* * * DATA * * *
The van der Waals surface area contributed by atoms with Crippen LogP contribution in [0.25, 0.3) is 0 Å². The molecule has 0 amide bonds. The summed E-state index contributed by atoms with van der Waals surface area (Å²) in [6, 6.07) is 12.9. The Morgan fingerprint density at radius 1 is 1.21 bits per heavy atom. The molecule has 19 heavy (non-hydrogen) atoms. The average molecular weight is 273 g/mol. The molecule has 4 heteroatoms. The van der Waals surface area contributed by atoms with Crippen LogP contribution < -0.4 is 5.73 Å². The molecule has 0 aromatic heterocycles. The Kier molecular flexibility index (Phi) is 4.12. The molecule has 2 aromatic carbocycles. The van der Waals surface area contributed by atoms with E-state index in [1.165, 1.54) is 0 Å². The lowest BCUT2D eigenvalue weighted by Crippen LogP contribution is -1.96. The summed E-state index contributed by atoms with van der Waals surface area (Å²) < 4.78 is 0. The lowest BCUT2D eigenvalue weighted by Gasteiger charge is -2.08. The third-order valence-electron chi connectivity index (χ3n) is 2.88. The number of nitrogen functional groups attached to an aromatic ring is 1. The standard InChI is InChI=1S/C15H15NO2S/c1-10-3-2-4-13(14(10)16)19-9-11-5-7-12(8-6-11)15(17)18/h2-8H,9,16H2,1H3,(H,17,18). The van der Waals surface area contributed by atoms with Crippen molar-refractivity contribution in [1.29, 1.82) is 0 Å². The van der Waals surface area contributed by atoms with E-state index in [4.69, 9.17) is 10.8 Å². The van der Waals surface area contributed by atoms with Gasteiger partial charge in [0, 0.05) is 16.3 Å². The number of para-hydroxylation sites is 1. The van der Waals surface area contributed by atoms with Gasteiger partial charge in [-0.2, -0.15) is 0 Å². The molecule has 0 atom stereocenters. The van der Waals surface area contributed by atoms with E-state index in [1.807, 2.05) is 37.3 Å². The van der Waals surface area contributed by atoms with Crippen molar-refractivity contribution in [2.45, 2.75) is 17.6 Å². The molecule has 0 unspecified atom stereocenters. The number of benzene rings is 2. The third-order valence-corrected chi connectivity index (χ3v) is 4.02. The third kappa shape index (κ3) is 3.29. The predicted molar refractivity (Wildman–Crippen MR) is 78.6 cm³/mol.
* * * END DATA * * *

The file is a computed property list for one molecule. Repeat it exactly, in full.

The van der Waals surface area contributed by atoms with Crippen LogP contribution in [0.25, 0.3) is 0 Å². The molecule has 0 amide bonds. The summed E-state index contributed by atoms with van der Waals surface area (Å²) in [6, 6.07) is 12.9. The Morgan fingerprint density at radius 1 is 1.21 bits per heavy atom. The molecule has 19 heavy (non-hydrogen) atoms. The average molecular weight is 273 g/mol. The molecule has 4 heteroatoms. The van der Waals surface area contributed by atoms with Crippen LogP contribution < -0.4 is 5.73 Å². The molecule has 0 aromatic heterocycles. The Kier molecular flexibility index (Phi) is 4.12. The molecule has 2 aromatic carbocycles. The van der Waals surface area contributed by atoms with E-state index in [1.165, 1.54) is 0 Å². The lowest BCUT2D eigenvalue weighted by Crippen LogP contribution is -1.96. The summed E-state index contributed by atoms with van der Waals surface area (Å²) < 4.78 is 0. The lowest BCUT2D eigenvalue weighted by Gasteiger charge is -2.08. The third-order valence-electron chi connectivity index (χ3n) is 2.88. The number of nitrogen functional groups attached to an aromatic ring is 1. The standard InChI is InChI=1S/C15H15NO2S/c1-10-3-2-4-13(14(10)16)19-9-11-5-7-12(8-6-11)15(17)18/h2-8H,9,16H2,1H3,(H,17,18). The van der Waals surface area contributed by atoms with Crippen molar-refractivity contribution in [1.29, 1.82) is 0 Å². The van der Waals surface area contributed by atoms with E-state index in [4.69, 9.17) is 10.8 Å². The van der Waals surface area contributed by atoms with Gasteiger partial charge in [0, 0.05) is 16.3 Å². The number of para-hydroxylation sites is 1. The van der Waals surface area contributed by atoms with Gasteiger partial charge in [-0.2, -0.15) is 0 Å². The molecule has 0 atom stereocenters. The van der Waals surface area contributed by atoms with E-state index in [1.807, 2.05) is 37.3 Å². The van der Waals surface area contributed by atoms with Crippen molar-refractivity contribution in [2.45, 2.75) is 17.6 Å². The molecule has 0 unspecified atom stereocenters. The number of benzene rings is 2. The third-order valence-corrected chi connectivity index (χ3v) is 4.02. The third kappa shape index (κ3) is 3.29. The predicted molar refractivity (Wildman–Crippen MR) is 78.6 cm³/mol.